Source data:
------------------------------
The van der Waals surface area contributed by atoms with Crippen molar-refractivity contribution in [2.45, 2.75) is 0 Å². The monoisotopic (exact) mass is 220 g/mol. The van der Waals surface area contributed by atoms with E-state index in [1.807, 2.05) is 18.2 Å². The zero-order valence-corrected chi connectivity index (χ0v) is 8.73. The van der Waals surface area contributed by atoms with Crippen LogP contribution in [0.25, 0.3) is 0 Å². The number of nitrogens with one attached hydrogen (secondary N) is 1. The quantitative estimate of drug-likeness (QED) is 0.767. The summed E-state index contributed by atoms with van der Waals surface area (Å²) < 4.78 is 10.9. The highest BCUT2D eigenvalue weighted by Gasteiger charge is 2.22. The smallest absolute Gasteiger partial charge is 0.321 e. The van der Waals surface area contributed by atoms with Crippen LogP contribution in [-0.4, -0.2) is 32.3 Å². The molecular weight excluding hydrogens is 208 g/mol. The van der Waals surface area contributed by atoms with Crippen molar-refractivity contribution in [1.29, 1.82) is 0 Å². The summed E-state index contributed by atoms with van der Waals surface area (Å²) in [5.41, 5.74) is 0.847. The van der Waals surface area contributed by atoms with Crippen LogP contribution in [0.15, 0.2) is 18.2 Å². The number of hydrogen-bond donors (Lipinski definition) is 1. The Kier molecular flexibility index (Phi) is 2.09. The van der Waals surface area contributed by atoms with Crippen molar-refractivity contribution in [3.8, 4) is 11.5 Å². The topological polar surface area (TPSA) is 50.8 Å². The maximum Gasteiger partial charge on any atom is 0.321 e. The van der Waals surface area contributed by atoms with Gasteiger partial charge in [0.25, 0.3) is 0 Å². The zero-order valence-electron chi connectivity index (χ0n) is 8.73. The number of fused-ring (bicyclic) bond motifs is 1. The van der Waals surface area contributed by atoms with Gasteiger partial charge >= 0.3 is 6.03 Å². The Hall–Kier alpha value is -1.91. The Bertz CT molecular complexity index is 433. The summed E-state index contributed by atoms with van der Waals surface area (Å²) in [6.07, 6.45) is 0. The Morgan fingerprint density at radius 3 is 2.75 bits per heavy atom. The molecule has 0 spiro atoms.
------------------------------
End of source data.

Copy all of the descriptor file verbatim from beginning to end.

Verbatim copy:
The van der Waals surface area contributed by atoms with Crippen molar-refractivity contribution in [2.45, 2.75) is 0 Å². The monoisotopic (exact) mass is 220 g/mol. The van der Waals surface area contributed by atoms with E-state index in [1.807, 2.05) is 18.2 Å². The zero-order valence-corrected chi connectivity index (χ0v) is 8.73. The van der Waals surface area contributed by atoms with Crippen LogP contribution in [0.25, 0.3) is 0 Å². The number of nitrogens with one attached hydrogen (secondary N) is 1. The quantitative estimate of drug-likeness (QED) is 0.767. The summed E-state index contributed by atoms with van der Waals surface area (Å²) < 4.78 is 10.9. The highest BCUT2D eigenvalue weighted by Gasteiger charge is 2.22. The smallest absolute Gasteiger partial charge is 0.321 e. The van der Waals surface area contributed by atoms with Crippen LogP contribution in [-0.4, -0.2) is 32.3 Å². The molecular weight excluding hydrogens is 208 g/mol. The van der Waals surface area contributed by atoms with Crippen molar-refractivity contribution in [1.29, 1.82) is 0 Å². The summed E-state index contributed by atoms with van der Waals surface area (Å²) in [5.41, 5.74) is 0.847. The van der Waals surface area contributed by atoms with Crippen LogP contribution in [0.15, 0.2) is 18.2 Å². The number of hydrogen-bond donors (Lipinski definition) is 1. The Kier molecular flexibility index (Phi) is 2.09. The van der Waals surface area contributed by atoms with Crippen molar-refractivity contribution in [3.8, 4) is 11.5 Å². The topological polar surface area (TPSA) is 50.8 Å². The maximum Gasteiger partial charge on any atom is 0.321 e. The van der Waals surface area contributed by atoms with Gasteiger partial charge in [0.25, 0.3) is 0 Å². The zero-order valence-electron chi connectivity index (χ0n) is 8.73. The number of fused-ring (bicyclic) bond motifs is 1. The van der Waals surface area contributed by atoms with Gasteiger partial charge >= 0.3 is 6.03 Å². The Hall–Kier alpha value is -1.91. The Bertz CT molecular complexity index is 433. The summed E-state index contributed by atoms with van der Waals surface area (Å²) in [6.07, 6.45) is 0. The Morgan fingerprint density at radius 3 is 2.75 bits per heavy atom. The molecule has 0 spiro atoms.